One of the saddest songs you’ll ever hear is “Jacob’s Dream” by Alison Krauss, a song I was reminded of recently while reading the chapter “Bending the Map” in Deep Survival by Laurence Gonzales. In it, you meet Ken Killip, who, with a friend, sets out on Milner Pass in Rocky Mountain National Park for a weekend excursion to Rock Lake. Early in the trip, Killup, moving at a slower pace, is separated from his friend. Not a good sign. And not a good friend.
Rather than retrace his steps and head back to his truck, Killip, a skilled outdoorsman and firefighter, continues hiking up what he believes is the correct mountain. It is not. And he’s lost. And what we learn about “bending the map” is that as soon as we start making assumptions about “where” we are, it’s probably a good idea to stop moving or consider turning back home (if you can).
What you don’t want to do is make assumptions. What you don’t want to do is make your situation worse. Fortunately, it turns out for Killip, he takes a bad fall, is forced to stay in place, makes a fire, is sighted by a helicopter, and is saved by boots on the ground.
I remember as a kid, my family and I were sailing home after a week on the boat and suddenly were engulfed by fog. My parents, fearful for the safety of their family, anchored thinking we were just outside of the harbor and could just wait until it lifted. The next morning, with the fog clear, we realized we weren’t even close to the harbor. It happens that fast. And staying in place and waiting for the fog to lift kept us off the rocks.
Similarly, when you fall overboard, the initial jolt makes you want to thrash about, and it’s easy to panic. But the best chance for survival is to simply be calm and float. Sure, it’s easier said than done. But guess what? Guess who has the highest percentage rate for surviving when lost in the woods? Survivalists, mountaineers, ultra-marathoners? No. It’s children under the age of six. Why? Scientists believe it’s because they don’t yet have a mental map of where they are, or what one’s “supposed” to do. They seek shelter, burrowing in the trunk of a tree to stay warm, for example. Unfortunately, it’s children ages seven to twelve with the worst percentage of survival. Why? Because they have some adult characteristics such as mental mapping.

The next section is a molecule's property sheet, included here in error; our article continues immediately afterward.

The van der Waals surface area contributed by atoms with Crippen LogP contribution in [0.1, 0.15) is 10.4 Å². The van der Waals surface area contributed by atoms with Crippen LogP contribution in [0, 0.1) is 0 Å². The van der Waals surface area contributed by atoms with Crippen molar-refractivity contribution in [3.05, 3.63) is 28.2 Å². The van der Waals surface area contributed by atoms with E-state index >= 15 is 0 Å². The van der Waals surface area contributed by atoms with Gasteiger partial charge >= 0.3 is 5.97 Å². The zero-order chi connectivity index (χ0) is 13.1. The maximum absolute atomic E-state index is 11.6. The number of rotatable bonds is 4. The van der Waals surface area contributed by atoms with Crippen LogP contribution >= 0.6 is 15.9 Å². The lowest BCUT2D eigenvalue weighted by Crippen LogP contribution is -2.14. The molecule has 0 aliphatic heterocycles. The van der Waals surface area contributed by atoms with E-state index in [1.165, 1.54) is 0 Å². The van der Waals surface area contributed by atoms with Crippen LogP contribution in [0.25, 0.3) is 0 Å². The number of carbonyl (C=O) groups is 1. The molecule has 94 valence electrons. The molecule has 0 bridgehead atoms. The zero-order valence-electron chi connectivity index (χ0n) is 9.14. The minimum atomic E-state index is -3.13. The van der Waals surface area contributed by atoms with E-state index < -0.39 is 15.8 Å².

For investors, these scenarios are relevant in times like these. When it comes to investing, “bending the map” is an everyday occurrence. Investors believe they know what they’re doing or that “it’s different this time.” I’ve told you how I feel about artificial intelligence and robo-investing, for example, and how I’m sticking with the four-year-olds. Why? Because in 2012, supercomputers made headlines scanning 10 million thumbnails of YouTube videos learning to identify a cat with 75% accuracy—impressive until you realize an average four-year-old can do it flawlessly.
Action Line: Are you feeling like you’re “bending the map” with your retirement savings? It’s not a great feeling. If you’d like some help navigating markets or becoming a Liberty Retiree, I’d love to talk with you. But only if you’re serious.
Originally posted on Your Survival Guy.
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